Towards another resource curse? Remittances and support for democracy in Africa

This article was originally published on The Conversation

Remittance recipients whose priority is the socioeconomic improvements of their lives were found to be less engaged with democratic processes.

Much has been written about the impact of remittance inflows on economic and social outcomes, including economic development, inequality and poverty. But little is known about the effect they have on the attitude of remittance recipients to democracy in sub-Saharan Africa.

Many countries in sub-Saharan Africa have recorded substantial increases in inflows of money from other countries. These include official aid and foreign direct investment. Remittances now exceed official aid in many. They also include remittances from relatives who have left their home country and resettled elsewhere.

A recent study finds that remittances have a different impact when it comes to support for democracy. Although similar studies have been done in Mexico, this is the first to use the priorities of citizens as the basis for studying the relationship between remittances and political engagement in sub-Saharan Africa.

The study relied on the Afrobarometer data. This contains a series of national surveys on the attitudes of citizens towards democracy, market, civil society and other aspects of development. The surveys are available for 36 sub-Saharan African countries.

Positive and negative effects

There is a wide body of literature on the impact of remittances on poverty alleviation and reduction of income inequality. These cash transfers can also help recipients survive periods when they have shortfalls in their other incomes. Remittances may under some circumstances also contribute to economic growth.

They have negative effects too. Remittances have been found to have a negative effect on the quality of institutions. This is because remittances can be seen as substitutes to government spending on public services. They do this by enabling recipients to buy services they would otherwise be entitled to demand from the state.

When remittance recipients buy pubic services such as education or health from the private sector, for example, this often leads to a decline in government effectiveness and accountability. It may also result in an increase in corruption.

Impact depends on where priorities lie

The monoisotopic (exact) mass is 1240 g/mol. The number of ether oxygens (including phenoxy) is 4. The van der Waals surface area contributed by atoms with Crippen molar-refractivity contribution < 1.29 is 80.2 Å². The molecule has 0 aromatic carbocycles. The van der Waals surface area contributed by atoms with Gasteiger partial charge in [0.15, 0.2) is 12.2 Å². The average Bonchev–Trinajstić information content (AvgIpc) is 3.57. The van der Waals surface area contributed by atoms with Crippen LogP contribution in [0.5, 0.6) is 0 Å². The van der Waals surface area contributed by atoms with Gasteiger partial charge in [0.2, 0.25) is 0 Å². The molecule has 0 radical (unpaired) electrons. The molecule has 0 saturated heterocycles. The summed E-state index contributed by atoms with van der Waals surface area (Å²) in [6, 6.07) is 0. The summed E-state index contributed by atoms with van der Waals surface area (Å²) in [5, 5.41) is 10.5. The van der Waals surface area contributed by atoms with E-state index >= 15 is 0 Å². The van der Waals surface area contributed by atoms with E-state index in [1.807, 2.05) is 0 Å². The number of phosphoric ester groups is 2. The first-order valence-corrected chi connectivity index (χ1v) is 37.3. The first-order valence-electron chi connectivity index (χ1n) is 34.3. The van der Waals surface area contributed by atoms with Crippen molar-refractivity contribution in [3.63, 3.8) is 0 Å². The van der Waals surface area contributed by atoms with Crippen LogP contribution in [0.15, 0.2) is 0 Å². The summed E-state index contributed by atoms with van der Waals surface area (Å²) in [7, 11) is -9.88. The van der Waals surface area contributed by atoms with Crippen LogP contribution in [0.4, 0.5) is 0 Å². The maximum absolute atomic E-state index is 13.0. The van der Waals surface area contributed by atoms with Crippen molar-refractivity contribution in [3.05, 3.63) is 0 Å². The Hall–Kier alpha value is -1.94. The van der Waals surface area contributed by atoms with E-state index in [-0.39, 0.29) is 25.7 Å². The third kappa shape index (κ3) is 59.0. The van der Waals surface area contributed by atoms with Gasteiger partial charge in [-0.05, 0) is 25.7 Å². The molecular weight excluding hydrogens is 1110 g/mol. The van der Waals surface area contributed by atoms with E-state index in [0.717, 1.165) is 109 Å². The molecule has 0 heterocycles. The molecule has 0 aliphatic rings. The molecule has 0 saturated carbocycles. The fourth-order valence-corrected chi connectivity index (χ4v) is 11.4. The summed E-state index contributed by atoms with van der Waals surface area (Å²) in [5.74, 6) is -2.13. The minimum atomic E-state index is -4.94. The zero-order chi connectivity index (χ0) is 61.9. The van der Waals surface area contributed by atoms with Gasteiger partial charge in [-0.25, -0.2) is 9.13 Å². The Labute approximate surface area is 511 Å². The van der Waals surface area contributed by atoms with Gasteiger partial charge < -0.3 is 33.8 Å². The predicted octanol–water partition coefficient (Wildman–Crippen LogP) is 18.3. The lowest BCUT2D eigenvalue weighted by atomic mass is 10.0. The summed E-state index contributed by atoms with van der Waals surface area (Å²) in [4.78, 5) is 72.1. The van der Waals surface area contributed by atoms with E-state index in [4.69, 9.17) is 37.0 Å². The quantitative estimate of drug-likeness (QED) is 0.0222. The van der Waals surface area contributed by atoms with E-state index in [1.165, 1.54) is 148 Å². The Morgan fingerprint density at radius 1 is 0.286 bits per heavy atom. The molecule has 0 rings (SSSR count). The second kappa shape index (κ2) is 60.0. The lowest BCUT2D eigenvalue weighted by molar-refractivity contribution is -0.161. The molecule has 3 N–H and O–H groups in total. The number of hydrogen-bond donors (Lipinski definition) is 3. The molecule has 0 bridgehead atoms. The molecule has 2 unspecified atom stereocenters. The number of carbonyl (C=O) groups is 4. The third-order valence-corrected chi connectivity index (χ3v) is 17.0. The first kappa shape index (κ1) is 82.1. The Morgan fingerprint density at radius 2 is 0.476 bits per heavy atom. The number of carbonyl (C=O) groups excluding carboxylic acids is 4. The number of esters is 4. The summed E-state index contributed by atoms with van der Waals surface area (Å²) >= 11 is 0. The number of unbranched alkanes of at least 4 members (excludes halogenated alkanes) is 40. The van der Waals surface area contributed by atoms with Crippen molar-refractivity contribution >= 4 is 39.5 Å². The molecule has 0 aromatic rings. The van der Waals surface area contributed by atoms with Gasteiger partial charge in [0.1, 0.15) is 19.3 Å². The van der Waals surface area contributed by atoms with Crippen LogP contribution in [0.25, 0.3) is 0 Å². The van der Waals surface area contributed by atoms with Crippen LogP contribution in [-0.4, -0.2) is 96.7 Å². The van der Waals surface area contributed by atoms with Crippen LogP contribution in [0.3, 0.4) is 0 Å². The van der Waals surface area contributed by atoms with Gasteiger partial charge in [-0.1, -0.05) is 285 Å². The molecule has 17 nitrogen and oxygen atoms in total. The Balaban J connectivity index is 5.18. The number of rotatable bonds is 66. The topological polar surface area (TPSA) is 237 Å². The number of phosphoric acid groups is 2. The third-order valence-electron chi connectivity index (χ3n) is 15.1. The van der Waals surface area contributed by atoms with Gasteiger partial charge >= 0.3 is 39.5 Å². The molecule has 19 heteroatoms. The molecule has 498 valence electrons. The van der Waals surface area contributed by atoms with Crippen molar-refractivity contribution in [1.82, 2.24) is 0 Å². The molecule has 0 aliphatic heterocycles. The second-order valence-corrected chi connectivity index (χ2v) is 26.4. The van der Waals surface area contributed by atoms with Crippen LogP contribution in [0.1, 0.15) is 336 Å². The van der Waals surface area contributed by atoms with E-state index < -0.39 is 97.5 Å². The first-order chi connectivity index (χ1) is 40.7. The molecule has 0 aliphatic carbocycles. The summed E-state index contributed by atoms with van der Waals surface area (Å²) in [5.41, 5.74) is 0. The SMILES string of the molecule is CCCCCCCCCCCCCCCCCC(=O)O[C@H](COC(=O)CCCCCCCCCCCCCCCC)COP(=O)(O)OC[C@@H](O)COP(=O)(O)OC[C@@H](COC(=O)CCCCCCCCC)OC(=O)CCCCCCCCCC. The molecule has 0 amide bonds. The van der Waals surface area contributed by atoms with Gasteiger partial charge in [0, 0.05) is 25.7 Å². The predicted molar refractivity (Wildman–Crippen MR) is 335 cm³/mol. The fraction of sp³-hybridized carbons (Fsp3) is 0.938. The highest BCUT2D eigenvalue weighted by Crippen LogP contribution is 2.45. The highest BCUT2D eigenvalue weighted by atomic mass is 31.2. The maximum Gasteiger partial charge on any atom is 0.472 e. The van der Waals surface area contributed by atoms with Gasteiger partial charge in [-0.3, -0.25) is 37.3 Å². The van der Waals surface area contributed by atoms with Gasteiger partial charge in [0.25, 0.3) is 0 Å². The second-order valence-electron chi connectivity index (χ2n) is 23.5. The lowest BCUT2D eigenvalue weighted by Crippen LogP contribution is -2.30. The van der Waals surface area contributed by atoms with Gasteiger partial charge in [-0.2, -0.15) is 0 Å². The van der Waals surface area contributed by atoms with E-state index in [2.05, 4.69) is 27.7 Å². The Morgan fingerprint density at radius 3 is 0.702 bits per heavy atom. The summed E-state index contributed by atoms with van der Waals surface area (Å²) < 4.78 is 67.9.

The impact depends on the priorities remittance recipients have chosen. Recipients who have chosen rights and freedom as their priority were found to be as supportive of democracy as much as non-recipients. But recipients who rank higher improvements in their standard of living were found to be less engaged with democratic processes.

The study’s findings strike at the core of democratisation theories which have singled the growth of middle income earners as one of the driving forces for democracy.

The umbilical cord between remittances and democratic processes is the provision of public goods, a role fulfilled by the state. Public goods include public services such as health, education and roads.

The incentive therefore for supporting democracy depends, among other factors, on whether the priority chosen by remittance recipients is a good that can be exclusively provided by the state. But it also depends on whether the state is willing and able to provide such a public good.

Remittances enable recipients to buy public services. This means they no longer have an incentive to hold government accountable for providing, or improving the quality of, pubic services.

Many citizens in sub-Saharan Africa rely on remittances from another country. Reuers/Omar Faruk

The effect of remittances on democracy

Recent studies have also explored the effects of these inflows on the behaviour and attitude of citizens to politics. Migrant remittances have the potential to lower political participation by recipients.

Yet little is known about the effects of receiving remittances on the legitimacy of democracy in Africa, a region where democracy is a relatively new concept. Legitimacy of democracy is defined as the degree of endorsement and support for democracy by the citizens.

Democracy has been posited as a universal value and then associated with many desirable features, among them development and social welfare. This has raised the question why some countries are democratic while others are not. Political scientists argue that the legitimacy of democracy is an important determinant of the level of democracy supplied in a nation.

Following this line, several researchers have done valuable analyses to determine the most prominent socioeconomic characteristics that may explain the degree of support for democracy of citizens.

Other researchers have explored the link between the level of educationand democracy. They tested to what extent the different levels of education may increase the likelihood that citizens support democracy.

The findings of the study on the impact of remittances on attitudes to democracy point to the risk of remittances hindering the development of democracy in sub-Saharan Africa. A lot depends on whether the balance of Africa’s population tilts more towards individuals who are more concerned about improving their standard of living than rights and freedom.

Disclosure statement

Maty Konte works for United-Nations University. She is affiliated with United-Nations University (UNU-MERIT).

The Conversation is funded bythe National Research Foundation, the Knight Foundation and Barclays Africa. The Bill & Melinda Gates Foundation is a Strategic Partner.

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